Review of The Night Guest

 

I hadn’t intended to review The Night Guest. While I enjoyed reading it, I didn’t like the ending and the book left me with a clammy feeling that I didn’t want to revisit. However, as I’ve been musing about animals and carers for my book When the World Shivered, I thought might be worth thinking about further, as The Night Guest features both.

This is the story of Ruth, an elderly widow who lives on an isolated stretch of coast, and believes herself to be visited by a tiger. After its first foray into the house, in which she hears the noises it makes, ‘loud and wet, with a low, guttural breathing hum punctuated by little cautionary yelps’ (2), she is reminded ‘of something vital – not of youth, exactly, but of the urgency of youth’ (6). Her childhood was spent on Fiji, where her parents were missionaries, and where she fashioned an unrequited romance for a doctor.

Shortly after the tiger’s first manifestation, a woman named Frida arrives to take care of Ruth. Rather than being preyed up on by the tiger, Ruth is gradually, subtly, threatened by this carer, a muscular woman who is also from Fiji. She tends to Ruth so efficiently that Ruth cannot see how she would survive without her, and at the same time she infiltrates Ruth's few relationships and persuades her to sell her car.

McFarlane’s hand is surest when she bleeds reality and fiction into one another through Ruth’s wavering point of view. The reader is uncertain as to whether Frida is friend or foe, or whether Ruth is losing her mind and cannot read the situation clearly. The ending provides answers, but until this point, the reader is held in suspense.

Herein lies the horror of the story. Ruth is physically, intellectually and emotionally isolated, and vulnerable to the depredations of others. A woman who is mean to care for her becomes a predator, like the tiger. And yet the bond between them is close, as it would be when people’s daily rhythms are knotted together. An acquaintance, Ellen, muses ‘She remembered the way Ruth and Frida had run together like lovers, and how embarrassed she’d been by that intimacy, and, later, how unsettled’ (273). The tiger also has multivalent meanings, being at times threatening, and at other times a delight. At the end of the novel, Ruth ‘leaned her head into his soft chest, where his great heart ticked’ (268).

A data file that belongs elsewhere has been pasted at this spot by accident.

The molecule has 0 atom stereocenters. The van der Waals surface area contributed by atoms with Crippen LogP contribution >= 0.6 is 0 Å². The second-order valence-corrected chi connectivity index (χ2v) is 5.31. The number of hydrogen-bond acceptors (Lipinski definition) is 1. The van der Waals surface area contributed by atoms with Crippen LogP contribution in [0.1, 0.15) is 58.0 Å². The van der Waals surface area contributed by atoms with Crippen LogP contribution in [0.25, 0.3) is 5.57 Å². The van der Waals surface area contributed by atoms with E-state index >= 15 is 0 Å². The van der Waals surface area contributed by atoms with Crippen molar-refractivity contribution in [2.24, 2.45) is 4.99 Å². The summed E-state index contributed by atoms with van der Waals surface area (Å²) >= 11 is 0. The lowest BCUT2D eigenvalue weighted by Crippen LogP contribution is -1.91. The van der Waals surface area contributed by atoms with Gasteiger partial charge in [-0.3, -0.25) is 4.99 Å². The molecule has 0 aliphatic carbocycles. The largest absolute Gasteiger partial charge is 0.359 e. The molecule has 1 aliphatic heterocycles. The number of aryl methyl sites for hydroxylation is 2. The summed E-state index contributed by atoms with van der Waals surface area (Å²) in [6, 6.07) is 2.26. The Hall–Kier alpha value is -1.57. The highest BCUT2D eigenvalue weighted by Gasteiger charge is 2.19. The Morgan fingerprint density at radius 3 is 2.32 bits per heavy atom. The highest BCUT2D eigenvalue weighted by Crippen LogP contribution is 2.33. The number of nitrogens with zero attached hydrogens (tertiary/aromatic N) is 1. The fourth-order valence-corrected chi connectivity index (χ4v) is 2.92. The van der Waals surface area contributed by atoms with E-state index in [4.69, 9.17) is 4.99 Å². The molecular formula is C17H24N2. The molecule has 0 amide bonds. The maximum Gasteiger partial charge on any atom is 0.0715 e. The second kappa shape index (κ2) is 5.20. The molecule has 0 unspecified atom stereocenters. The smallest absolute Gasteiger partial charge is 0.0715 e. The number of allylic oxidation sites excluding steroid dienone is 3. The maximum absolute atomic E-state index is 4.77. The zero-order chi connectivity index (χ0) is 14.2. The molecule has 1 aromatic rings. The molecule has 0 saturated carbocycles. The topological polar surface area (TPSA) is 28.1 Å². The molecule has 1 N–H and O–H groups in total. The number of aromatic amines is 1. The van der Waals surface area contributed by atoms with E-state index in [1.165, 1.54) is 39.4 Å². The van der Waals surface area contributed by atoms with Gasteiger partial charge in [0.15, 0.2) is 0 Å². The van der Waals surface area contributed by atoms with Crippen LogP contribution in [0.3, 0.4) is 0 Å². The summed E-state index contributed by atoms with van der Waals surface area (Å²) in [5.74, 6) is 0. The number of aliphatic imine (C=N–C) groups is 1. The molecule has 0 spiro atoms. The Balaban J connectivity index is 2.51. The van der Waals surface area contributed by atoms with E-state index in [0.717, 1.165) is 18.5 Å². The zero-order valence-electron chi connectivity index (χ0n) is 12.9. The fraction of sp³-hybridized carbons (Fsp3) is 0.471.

Frida is yoked with the tiger through this thematic similarity and their simultaneous appearance, and through a scene towards the end in which Frida fights the animal. ‘There had been no beginning to Frida and the tiger, and now there would be no end,’ McFarlane writes. ‘They both snarled and bared their teeth, Frida called out the strange syllables of a warlike alphabet’ (224). These similarities can be read as a metaphor for colonialism, for the imposition of power upon vulnerable subjects, and how they fight back. The tiger invokes Ruth’s childhood and her missionary parents, who colonised Fijians through Christianity, and at the same time it reminds us that we are really not so different from animals: we are both prey and predator as we try to survive.

The vivid evocation of Ruth’s childhood also suggests the circularity of our lives – when we are old, we become like children. Our minds, sometimes sharp and sometimes wandering, can be just as fantastical as theirs, but while this is tolerated in young people, it isn’t so much in the elderly.

There is much to plumb in this novel, which won the NSW Premier’s award and was shortlisted for the Miles Franklin. I heard McFarlane speak at the Association for the Study of Australian Literature conference last year (ASAL always have at least one session to showcase Australian writers, which I think is great) and thought her intellectually astute. She has a book of short stories coming out soon, The High Places, which will be published by Penguin and, based on this book, well worth a read.

 

This is my 8th review for the Australian Women Writers Challenge.

 

 

Review of Hopscotch

 
11.jpg

 

When I was slipping this book into my bag to take to work, my boyfriend asked me, ‘What’s that one about?’

‘It’s a family drama.’

‘Why not just a drama?’

I paused, blinking. ‘I don’t know.’

As I sat on the bus and fell into my usual habit of staring out the window and thinking, I wondered if I had unconsciously taken on some kind of bias. Why should a drama always signify war zones or shoot-em-ups? Why, when it enters the (historically feminised) realm of the family should it be classified as a different type of drama?